When you drive north out of Wiarton a large billboard announces that you are entering a World Biosphere Reserve. “Biosphere Reserve” is a designation awarded by the United Nations. Our Niagara Escarpment is designated by UNESCO as one of eighteen Canadian World Biospheres Reserves.
The MNBP Official Plan has a vision statement that says ….
“The People of The Municipality of Northern Bruce Peninsula are committed to — a community that is environmentally protected”..… and who “recognize that development must be planned in an effective and fair manner.” and that “All reasonable efforts should be made to protect and enhance….. the natural environment.”
I do not question the emphasis that the MNBP has on economic development and job creation but it is possible for development to occur in harmony with the preservation of the natural environment without compromising each other. The three foundations of biosphere reserves are conservation, sustainable economic development and capacity building.
My concern has to do with residential zoning and building permits for these areas zoned as Resort Residential [RR2]. Our home is in an RR2 area that contains many sensitive environmental features such as rare plants and endangered reptiles, amphibians and birds whose habitat is threatened. Wetlands are the common denominator for all of these. I could be describing just about any area on the Peninsula that is zoned RR2. In Ontario some wetlands have been identified as ‘areas of natural scientific interest’ but not all. That should not mean that every one of them isn’t important as habitat for so many endangered species.
I do not understand how it is possible for building permits to be given to owners of properties that include wetlands, without insistence that the wetlands remain undisturbed and that buffer zones be established around them. The MNBP has building bylaws for residential areas that are in place to protect the natural environment.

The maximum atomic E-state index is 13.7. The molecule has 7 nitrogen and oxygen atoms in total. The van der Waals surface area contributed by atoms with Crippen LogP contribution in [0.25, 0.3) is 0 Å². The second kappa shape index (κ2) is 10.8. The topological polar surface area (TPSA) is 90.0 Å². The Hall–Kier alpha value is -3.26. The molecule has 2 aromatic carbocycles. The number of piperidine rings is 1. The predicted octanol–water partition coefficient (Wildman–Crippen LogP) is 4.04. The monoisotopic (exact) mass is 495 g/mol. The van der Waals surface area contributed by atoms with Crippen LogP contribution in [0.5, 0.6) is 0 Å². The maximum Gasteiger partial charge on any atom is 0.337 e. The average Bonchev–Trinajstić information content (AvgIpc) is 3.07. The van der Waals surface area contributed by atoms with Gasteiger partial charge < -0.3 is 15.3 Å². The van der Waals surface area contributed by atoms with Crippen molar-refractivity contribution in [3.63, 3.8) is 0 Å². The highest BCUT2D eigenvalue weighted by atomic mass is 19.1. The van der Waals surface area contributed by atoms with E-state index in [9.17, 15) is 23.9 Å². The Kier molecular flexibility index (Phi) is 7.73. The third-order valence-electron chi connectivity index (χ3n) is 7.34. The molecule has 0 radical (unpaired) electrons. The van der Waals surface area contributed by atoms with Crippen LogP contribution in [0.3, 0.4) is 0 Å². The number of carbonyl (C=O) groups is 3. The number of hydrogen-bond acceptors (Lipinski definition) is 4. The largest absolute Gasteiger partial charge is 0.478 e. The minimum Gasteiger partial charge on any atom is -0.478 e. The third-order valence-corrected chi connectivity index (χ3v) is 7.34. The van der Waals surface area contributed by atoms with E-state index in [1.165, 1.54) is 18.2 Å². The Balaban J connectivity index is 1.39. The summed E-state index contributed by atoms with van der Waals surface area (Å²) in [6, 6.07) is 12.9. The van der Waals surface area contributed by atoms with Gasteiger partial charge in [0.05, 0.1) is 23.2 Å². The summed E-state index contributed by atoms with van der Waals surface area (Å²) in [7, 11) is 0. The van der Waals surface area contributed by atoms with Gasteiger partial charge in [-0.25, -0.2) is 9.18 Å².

In my neighbourhood, I have watched incredulous, as wetlands have been ravaged. One wetland site was pump drained over several days to allow a house foundation to be dug. Another travesty was the erection of large commercial looking buildings on land that includes parts of wetlands. Yet another was the building of a driveway using rock fill to interrupt a wetland. This driveway that disturbed the nesting site of woodcocks, leads to nowhere. All of these projects had building permits. I could go on. I’m sure many of you have similar stories.
Our schools are members of the UNESCO Associated Schools Network which has identified Education for Sustainable Development as a priority. This states that “By acquiring the values, attitudes, skills and knowledge that are needed to contribute to sustainable development, learners can take informed decisions and responsible actions and become agents of change in their schools, communities and societies”.
At BPDS in Lion’s Head and at St. Edmund’s in Tobermory, students have been involved in garden projects, environmental and resource management courses, provincial science fairs and competitions and field trips that immerse them in the natural world. Both schools participated in creating the beautiful municipal ‘Zero Waste Calendar’. ‘Simply Living Simply’ was a BPDS on-line community focused ‘eco challenge’ to help residents make lifestyle changes that would benefit the planet.
Don’t we too have an ethical responsibility to honour our UNESCO World Biosphere Reserve by doing all we can to preserve it?
This is our home but it is also home to a great diversity of at-risk animals and plants. We need to prioritize what really matters and to guarantee the survival and continuation of all species, not just humankind.
Actions speak louder than words. Our municipality needs to be held accountable for its actions. With enough concerned and vocal citizens, this can happen. A first step is to become familiar with the MNBP Official Plan and the current by-laws concerning zoning and building permits. Whenever we notice that sensitive natural areas are being sacrificed for development, especially when the development appears not to be consistent with our by-laws, we need to notify the MNBP. It is also our responsibility to be environmental stewards for our own properties.
A healthy sustainable future can be secured for next generations, but we all need to contribute.